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Entering into arrangements or transferring consenting functions

Last updated: 10 April 2017

Homeowner discussing house plans with her builder

This section of the website provides guidance for territorial or regional authorities that want to enter into arrangements for the performance of, or to transfer, their building control functions.

The Building Act 2004 (the Act) requires at:

  • section 212, a territorial authority to perform the functions of a building consent authority (BCA) within its district and in any coastal marine area adjacent to its district that is not part of another district in relation to:
    • any application for a building consent
    • any building consent granted under that application.
  • section 241, a regional authority to be accredited and registered as a BCA at all times in order to deliver its consenting functions in relation to dams.

The requirements imposed on BCAs within a territorial authority are subject to any decisions the BCA makes to enter into arrangements under section 213 of the Act for the delivery of their building control function. Both territorial and regional authorities may also formally transfer their BCA functions under the Act.

The Building Act 2004 is available on the Legislation website.

Making arrangements under section 213

Section 213 of the Act provides that a BCA within a territorial authority can make an arrangement for the performance of one of more its building control functions – with one or more other BCAs – by contract or any other means.

The making of an arrangement under section 213 of the Act is different to a BCA contracting a private organisation or person to perform building control functions. Regulation 12 of the Building (Accreditation of Building Consent) Regulations 2004 (the Regulations) does not apply to an arrangement made between BCAs under section 213 whether it is by contract or any other means.

Apportioning liability under an arrangement

The Ministry of Business, Innovation and Employment (MBIE) recommends that a BCA’s Chief Executive and responsible manager should bear in mind that section 214(a) of the Act provides that the primary BCA will remain liable for any acts or omissions of the other BCA unless an agreement is made for the apportioning of liability (under section 214(b)).

Application of accreditation requirements under arrangements

A section 213 arrangement may see the building control functions of a primary BCA performed by another BCA using the:

  • primary BCA’s policies, procedures and systems: Where this occurs, the other BCA’s work is within scope of the primary BCA’s accreditation assessment. It is essentially working as the primary BCA. The primary BCA must include the functions being performed by the other BCA in its forecasting and planning under regulation 8 of the Regulations. But, it can rely on the other BCA’s accreditation to satisfy the requirements of regulations 9, 10, 11 and 18 of the Regulations.
  • other BCA’s policies, procedures and systems: Where this is the case, for the performance of the function to be lawful, the other BCA must be registered. Also, the other BCA’s work is outside the scope of the primary BCA’s accreditation assessment. The primary BCA does not need to include the functions being performed by the other BCA in its forecasting and planning under regulation 8 of the Regulations.

If the primary BCA’s building control functions are being independently performed by the other BCA and the other BCA’s accreditation is revoked, the primary BCA must make alternative arrangements for the performance of its building control functions. It would be wise for a primary BCA to have a contingency plan in case of any arrangement being discontinued.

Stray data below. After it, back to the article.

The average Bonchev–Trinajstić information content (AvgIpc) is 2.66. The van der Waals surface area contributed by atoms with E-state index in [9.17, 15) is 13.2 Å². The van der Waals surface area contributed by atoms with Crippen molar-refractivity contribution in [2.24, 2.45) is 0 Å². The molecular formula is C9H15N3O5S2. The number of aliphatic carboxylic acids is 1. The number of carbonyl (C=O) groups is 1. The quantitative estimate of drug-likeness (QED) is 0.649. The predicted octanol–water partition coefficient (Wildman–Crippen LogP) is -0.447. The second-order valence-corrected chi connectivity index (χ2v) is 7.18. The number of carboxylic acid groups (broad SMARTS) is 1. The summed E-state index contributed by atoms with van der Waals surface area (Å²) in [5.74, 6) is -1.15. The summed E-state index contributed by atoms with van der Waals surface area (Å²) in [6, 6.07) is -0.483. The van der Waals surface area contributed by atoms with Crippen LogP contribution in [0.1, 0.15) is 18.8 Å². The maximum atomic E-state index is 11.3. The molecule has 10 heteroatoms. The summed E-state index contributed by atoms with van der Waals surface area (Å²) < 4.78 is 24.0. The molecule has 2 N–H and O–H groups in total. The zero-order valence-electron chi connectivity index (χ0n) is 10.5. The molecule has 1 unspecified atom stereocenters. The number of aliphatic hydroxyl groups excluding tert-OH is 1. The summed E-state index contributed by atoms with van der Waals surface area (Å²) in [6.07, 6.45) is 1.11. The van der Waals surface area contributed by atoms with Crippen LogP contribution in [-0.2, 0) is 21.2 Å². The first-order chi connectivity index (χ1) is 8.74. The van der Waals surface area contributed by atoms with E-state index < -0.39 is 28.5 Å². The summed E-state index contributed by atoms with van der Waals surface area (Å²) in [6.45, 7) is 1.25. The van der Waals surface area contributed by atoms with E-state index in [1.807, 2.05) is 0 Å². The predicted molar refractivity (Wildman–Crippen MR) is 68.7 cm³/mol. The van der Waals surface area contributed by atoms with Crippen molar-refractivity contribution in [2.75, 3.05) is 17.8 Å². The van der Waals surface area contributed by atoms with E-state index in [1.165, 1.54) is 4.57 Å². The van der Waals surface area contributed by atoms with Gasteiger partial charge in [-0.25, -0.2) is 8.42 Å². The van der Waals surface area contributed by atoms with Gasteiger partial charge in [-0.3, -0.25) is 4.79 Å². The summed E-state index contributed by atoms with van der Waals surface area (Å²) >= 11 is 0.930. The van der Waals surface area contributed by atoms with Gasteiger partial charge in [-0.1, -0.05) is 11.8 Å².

A BCA must keep records of all work it performs using its own policies, procedures and systems including any work it performs for another BCA (regardless of how liability may be apportioned under any arrangement).

The Building (Accreditation of Building Consent) Regulations 2004 are available on the Legislation website.

Formal transfer of building control functions

The Act provides, at sections 233 or 244 respectively, that a territorial or regional authority can formally transfer their building control functions. Where they may choose to do so, they must:

  • use the special consultative procedure in section 83 of the Local Government Act 2002
  • serve notice on the Minister for Building and Construction of its proposal to transfer the function, duty, or power
  • agree with the other territorial or regional authority that the transfer is desirable on the grounds of:
    • efficiency, and/or
    • technical or special capability, or expertise.

Where the Chief Executive or responsible manager of a BCA wishes to formally transfer any or all of its building control functions they must comply with the notification requirements for changes within a BCA.

It is possible for one or more territorial or regional authorities to establish a single BCA, with a single set of policies, procedures and systems, to which they formally transfer their building control functions (meeting the requirements of section 212 of the Act). For further information, BCAs can contact MBIE.

Section 83 of the Local Government Act 2002 is available on the Legislation website.

Regulation 6A: Notification requirements

This information is published by the Ministry of Business, Innovation and Employment’s Chief Executive. It is a general guide only and, if used, does not relieve any person of the obligation to consider any matter to which the information relates according to the circumstances of the particular case. Expert advice may be required in specific circumstances. Where this information relates to assisting people: